Katz tackles masculine politics
Jackson Katz might be a name you recognize if you were a fan of the former all-star football player, or if you were taking note a couple decades ago when Katz became the first man at the University of Massachusetts Amherst to earn a minor in women’s studies.
Now, however, more people know Katz for his internationally recognized work in gender violence prevention education in schools, sports culture and the military — as well as for his pioneering work in critical media literacy. And the figurehead will be coming to Victoria this weekend for two days of tackling the politics of manhood in mind of the upcoming Walk a Mile in Her Shoes event.
Gagan Leekha, resource development officer at the Women’s Sexual Assault Centre, says while organizers used to view the event as a two-hour affair, there was a lot of pressure to get many messages out in that time. “There is power in men talking to men about these issues, and the role that we all play,” says Leekha. “Men face a lot of pressure to be macho all the time, and it’s got to be hard to be a guy. There are so many things that just get normalized through our media, that some we don’t even recognize.”
While the event is geared for men, Leekha says all ages and genders are welcome to attend the lecture — and as an educator, author, filmmaker and social theorist, Katz is used to a varied audience. He is co-founder of the multiracial, mixed-gender Mentors in Violence Prevention (MVP) program and, since 1990, he has lectured at more than 1,400 colleges and schools, professional conferences and military installations in countries around the world. He’s also authored works like “Politics is a Contact Sport: Media, Sports Metaphors and Presidential Masculinity,” and “10 Things Men Can Do to Prevent Gender Violence.”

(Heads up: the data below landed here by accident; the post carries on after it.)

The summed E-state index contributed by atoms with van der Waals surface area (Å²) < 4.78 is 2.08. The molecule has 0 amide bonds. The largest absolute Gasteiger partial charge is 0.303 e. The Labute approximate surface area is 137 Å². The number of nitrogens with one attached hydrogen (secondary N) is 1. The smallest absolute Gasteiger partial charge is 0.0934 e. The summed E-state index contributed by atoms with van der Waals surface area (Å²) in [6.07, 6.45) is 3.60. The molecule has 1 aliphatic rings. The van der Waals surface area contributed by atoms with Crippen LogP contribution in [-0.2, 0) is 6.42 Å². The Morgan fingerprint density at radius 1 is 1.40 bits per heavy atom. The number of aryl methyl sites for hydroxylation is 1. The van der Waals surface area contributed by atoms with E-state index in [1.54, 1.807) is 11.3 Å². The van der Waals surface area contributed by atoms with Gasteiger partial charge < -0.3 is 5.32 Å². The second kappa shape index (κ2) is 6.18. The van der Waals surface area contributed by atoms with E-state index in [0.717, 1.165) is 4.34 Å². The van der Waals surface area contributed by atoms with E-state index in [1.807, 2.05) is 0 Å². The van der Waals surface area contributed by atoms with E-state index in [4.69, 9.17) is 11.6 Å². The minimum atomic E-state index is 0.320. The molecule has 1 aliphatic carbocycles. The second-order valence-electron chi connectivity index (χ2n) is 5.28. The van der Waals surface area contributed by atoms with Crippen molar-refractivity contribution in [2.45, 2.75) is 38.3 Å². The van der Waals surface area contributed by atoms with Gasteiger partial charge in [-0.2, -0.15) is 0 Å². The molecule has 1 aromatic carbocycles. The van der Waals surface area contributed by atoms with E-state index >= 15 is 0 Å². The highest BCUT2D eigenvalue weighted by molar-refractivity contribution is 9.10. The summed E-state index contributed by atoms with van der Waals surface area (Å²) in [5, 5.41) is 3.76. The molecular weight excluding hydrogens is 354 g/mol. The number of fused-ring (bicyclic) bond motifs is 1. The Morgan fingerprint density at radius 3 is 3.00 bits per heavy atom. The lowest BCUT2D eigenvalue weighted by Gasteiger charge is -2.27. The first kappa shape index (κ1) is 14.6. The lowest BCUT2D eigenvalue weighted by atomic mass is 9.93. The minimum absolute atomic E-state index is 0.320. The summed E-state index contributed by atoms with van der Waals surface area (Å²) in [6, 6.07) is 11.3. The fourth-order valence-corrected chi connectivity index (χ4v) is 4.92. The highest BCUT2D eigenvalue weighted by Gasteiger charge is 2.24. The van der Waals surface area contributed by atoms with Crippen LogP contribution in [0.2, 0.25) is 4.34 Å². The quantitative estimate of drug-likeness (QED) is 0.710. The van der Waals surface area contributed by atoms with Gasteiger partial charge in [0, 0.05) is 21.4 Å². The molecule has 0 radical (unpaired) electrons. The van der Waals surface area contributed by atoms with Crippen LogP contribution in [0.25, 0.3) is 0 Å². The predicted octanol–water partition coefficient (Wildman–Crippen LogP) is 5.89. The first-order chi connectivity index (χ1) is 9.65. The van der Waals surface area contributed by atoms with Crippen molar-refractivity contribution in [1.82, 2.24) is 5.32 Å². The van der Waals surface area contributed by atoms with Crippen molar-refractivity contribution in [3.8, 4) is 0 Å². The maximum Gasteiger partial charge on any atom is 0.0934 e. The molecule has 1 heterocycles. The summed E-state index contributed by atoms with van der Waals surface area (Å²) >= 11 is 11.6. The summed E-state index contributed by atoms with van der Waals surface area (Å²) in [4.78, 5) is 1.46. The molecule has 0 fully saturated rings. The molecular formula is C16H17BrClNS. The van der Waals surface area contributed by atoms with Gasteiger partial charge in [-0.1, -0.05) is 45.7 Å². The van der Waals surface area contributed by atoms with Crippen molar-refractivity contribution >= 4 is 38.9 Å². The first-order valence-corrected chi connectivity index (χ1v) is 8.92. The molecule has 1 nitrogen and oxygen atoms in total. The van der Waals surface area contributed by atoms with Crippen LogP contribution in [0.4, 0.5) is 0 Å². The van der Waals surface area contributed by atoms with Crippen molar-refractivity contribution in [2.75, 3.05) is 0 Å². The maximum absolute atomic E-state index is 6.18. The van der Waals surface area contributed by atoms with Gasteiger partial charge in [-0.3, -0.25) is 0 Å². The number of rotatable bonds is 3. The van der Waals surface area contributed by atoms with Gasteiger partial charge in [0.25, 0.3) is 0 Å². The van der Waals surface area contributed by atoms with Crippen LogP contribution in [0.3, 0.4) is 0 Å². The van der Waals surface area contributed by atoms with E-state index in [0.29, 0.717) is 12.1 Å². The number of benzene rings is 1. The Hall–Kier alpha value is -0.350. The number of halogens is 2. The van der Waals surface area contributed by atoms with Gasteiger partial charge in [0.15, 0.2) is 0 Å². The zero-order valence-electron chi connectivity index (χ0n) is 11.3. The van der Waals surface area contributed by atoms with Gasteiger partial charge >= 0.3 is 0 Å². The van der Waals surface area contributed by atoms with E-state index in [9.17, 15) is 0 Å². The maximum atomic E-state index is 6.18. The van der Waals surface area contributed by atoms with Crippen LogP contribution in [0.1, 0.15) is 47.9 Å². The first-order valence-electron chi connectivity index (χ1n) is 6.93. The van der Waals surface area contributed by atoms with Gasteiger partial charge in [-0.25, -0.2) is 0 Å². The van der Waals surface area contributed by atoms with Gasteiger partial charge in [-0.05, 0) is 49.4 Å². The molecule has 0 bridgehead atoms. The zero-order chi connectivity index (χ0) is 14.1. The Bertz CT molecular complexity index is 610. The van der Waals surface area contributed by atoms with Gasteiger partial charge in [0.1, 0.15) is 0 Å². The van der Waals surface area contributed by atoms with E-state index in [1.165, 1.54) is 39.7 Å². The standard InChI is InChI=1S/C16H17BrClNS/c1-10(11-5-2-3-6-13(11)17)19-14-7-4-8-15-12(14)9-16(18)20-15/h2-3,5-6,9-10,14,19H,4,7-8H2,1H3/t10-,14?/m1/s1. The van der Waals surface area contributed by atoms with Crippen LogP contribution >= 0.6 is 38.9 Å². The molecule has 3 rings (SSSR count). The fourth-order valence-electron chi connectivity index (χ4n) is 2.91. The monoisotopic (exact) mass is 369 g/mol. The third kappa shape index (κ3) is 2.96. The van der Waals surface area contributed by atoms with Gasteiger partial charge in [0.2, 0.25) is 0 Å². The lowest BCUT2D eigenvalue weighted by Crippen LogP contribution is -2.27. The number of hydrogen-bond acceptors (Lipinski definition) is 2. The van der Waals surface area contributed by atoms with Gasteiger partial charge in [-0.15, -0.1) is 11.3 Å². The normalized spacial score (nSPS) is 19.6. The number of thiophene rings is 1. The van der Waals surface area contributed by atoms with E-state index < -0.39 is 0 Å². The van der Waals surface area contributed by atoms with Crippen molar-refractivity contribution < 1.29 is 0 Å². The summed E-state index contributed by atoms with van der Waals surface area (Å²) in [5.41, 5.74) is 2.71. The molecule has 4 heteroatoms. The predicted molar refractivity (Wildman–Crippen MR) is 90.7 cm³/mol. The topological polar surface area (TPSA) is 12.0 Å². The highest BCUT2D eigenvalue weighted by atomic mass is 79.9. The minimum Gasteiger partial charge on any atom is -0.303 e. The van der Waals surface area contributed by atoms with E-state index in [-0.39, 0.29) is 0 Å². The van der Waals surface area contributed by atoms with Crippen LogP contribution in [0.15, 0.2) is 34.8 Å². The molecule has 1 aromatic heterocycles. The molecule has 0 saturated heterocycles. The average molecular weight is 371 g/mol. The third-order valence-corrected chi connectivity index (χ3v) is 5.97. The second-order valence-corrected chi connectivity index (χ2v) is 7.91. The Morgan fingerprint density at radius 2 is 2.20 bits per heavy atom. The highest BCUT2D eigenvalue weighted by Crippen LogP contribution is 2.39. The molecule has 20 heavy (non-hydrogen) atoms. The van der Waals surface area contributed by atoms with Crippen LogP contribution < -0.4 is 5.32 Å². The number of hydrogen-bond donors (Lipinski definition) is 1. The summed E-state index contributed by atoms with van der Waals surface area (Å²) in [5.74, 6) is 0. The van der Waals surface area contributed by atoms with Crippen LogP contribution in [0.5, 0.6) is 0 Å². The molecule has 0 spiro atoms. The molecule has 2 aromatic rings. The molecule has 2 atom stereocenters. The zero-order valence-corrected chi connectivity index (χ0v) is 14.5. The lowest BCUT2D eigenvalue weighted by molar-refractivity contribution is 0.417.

See “Men, Masculinity and the Media: A Public Talk with Jackson Katz” Thurs., May 2, 7pm-9pm at First Metropolitan United Church (932 Balmoral). The event is open to all ages and all genders with a sliding scale from $0-$20.
The “Men’s Leadership Breakfast” is specifically for self-identified men, especially in civic leadership positions, aboriginal bands, multicultural communities, youth sports organizations, schools and religious groups. Join Fri., May 3, 7:30-9am at Harbour Towers (345 Quebec). Tickets $40 individual, or $220 for a table of six (breakfast included).
Looks like a blue spring
While the blue birds are singing, Old Blue is nesting into its last days as construction on the new Johnson Street Bridge begins this week.
The bridge will remain open to pedestrians, cyclists, vehicles and marine traffic until the new creation unveils itself in late 2015, but Victorians and Esquimaltians can expect to have eyefuls of crews and construction for the next two years.
This week, crews will begin to clear and grade land and, this June, two temporary trestles will be built on the north side of the bridge to support cranes and equipment set to build the bridge. The city says other bonuses will include traffic delays, detours and noise that will be unavoidable at times.
Learn about the whole spectrum by attending a drop-in info session: Thurs., May 2, 8-10am at Swans Hotel (506 Pandora, Collard Room), or Sun., May 5, 10am-2pm at Delta Ocean Pointe Resort (45 Songhees, Harbour Room).
Outreach team to cool heels— By Colin Cayer
Nurses expecting to pound the pavement and reach out to those facing barriers to harm reductions services will have to wait for their new positions. More importantly, so will their clients.
The existing Access Health Centre on Johnson Street and Public Health and Withdrawal Management complex at Cook and Pembroke streets will continue to offer needle exchanges and other harm reduction supplies. However, the $500,000 outreach team will face a three-month delay. The Strategic Oversight Committee, responsible for implementing the new service model, will now have to wait for contract negotiations to be accepted at the end of May rather than March/April. The anticipated July rollout of services will also face delays as implementation is now expected in October this year.
According to Suzanne Germain, communication officer for Vancouver Island Health Authority, the shift has been more complicated than expected. “It [the Request for Proposals] was more involved than anyone thought it was going to be,” says Germain, adding that summer vacations are also part of the delay. “We are committed to doing this right.”
All of this also comes as VIHA’s CEO, Howard Waldner, is retiring. Dr. Brendan Carr will step into the role through the May 14 general election, when CEO recruitment will begin. This delay has some questioning if the suspension is related to the election, as well. According to Germain, the answer is simple: “No. No relation to the election. This is very routine business as usual.” M